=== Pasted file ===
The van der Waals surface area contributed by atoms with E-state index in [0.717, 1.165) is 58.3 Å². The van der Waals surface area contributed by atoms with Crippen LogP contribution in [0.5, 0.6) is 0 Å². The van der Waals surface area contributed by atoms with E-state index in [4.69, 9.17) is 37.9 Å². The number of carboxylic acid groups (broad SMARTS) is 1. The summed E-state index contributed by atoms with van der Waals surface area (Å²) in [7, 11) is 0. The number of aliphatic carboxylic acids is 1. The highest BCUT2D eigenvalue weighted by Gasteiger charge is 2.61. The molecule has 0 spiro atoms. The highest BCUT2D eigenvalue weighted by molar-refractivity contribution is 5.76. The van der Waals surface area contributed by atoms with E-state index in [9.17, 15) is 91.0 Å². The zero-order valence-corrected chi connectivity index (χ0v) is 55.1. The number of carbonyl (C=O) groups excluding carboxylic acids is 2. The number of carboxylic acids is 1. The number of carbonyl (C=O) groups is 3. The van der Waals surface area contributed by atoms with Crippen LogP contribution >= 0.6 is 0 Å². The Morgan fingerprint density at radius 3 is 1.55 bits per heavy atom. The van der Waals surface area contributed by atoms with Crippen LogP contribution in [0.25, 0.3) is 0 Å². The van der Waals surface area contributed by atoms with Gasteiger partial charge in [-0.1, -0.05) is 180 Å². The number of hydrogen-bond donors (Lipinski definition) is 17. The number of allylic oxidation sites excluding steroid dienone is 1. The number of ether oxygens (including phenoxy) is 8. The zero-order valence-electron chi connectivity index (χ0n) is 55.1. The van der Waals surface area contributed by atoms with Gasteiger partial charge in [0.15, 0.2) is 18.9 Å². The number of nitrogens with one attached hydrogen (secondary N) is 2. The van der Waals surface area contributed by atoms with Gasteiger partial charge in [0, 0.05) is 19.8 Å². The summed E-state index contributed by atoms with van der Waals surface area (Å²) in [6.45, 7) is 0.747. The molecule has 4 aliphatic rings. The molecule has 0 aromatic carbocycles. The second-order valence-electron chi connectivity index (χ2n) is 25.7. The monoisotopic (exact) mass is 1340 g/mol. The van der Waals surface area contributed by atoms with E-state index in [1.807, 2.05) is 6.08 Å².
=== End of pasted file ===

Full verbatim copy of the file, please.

The van der Waals surface area contributed by atoms with E-state index in [0.717, 1.165) is 58.3 Å². The van der Waals surface area contributed by atoms with Crippen LogP contribution in [0.5, 0.6) is 0 Å². The van der Waals surface area contributed by atoms with E-state index in [4.69, 9.17) is 37.9 Å². The number of carboxylic acid groups (broad SMARTS) is 1. The summed E-state index contributed by atoms with van der Waals surface area (Å²) in [7, 11) is 0. The number of aliphatic carboxylic acids is 1. The highest BCUT2D eigenvalue weighted by Gasteiger charge is 2.61. The molecule has 0 spiro atoms. The highest BCUT2D eigenvalue weighted by molar-refractivity contribution is 5.76. The van der Waals surface area contributed by atoms with E-state index in [9.17, 15) is 91.0 Å². The zero-order valence-corrected chi connectivity index (χ0v) is 55.1. The number of carbonyl (C=O) groups excluding carboxylic acids is 2. The number of carboxylic acids is 1. The number of carbonyl (C=O) groups is 3. The van der Waals surface area contributed by atoms with Crippen LogP contribution >= 0.6 is 0 Å². The Morgan fingerprint density at radius 3 is 1.55 bits per heavy atom. The van der Waals surface area contributed by atoms with Crippen LogP contribution in [0.25, 0.3) is 0 Å². The van der Waals surface area contributed by atoms with Gasteiger partial charge in [-0.1, -0.05) is 180 Å². The number of hydrogen-bond donors (Lipinski definition) is 17. The number of allylic oxidation sites excluding steroid dienone is 1. The number of ether oxygens (including phenoxy) is 8. The zero-order valence-electron chi connectivity index (χ0n) is 55.1. The van der Waals surface area contributed by atoms with Gasteiger partial charge in [0.15, 0.2) is 18.9 Å². The number of nitrogens with one attached hydrogen (secondary N) is 2. The van der Waals surface area contributed by atoms with Gasteiger partial charge in [0, 0.05) is 19.8 Å². The summed E-state index contributed by atoms with van der Waals surface area (Å²) in [6.45, 7) is 0.747. The molecule has 4 aliphatic rings. The molecule has 0 aromatic carbocycles. The second-order valence-electron chi connectivity index (χ2n) is 25.7. The monoisotopic (exact) mass is 1340 g/mol. The van der Waals surface area contributed by atoms with E-state index in [1.807, 2.05) is 6.08 Å².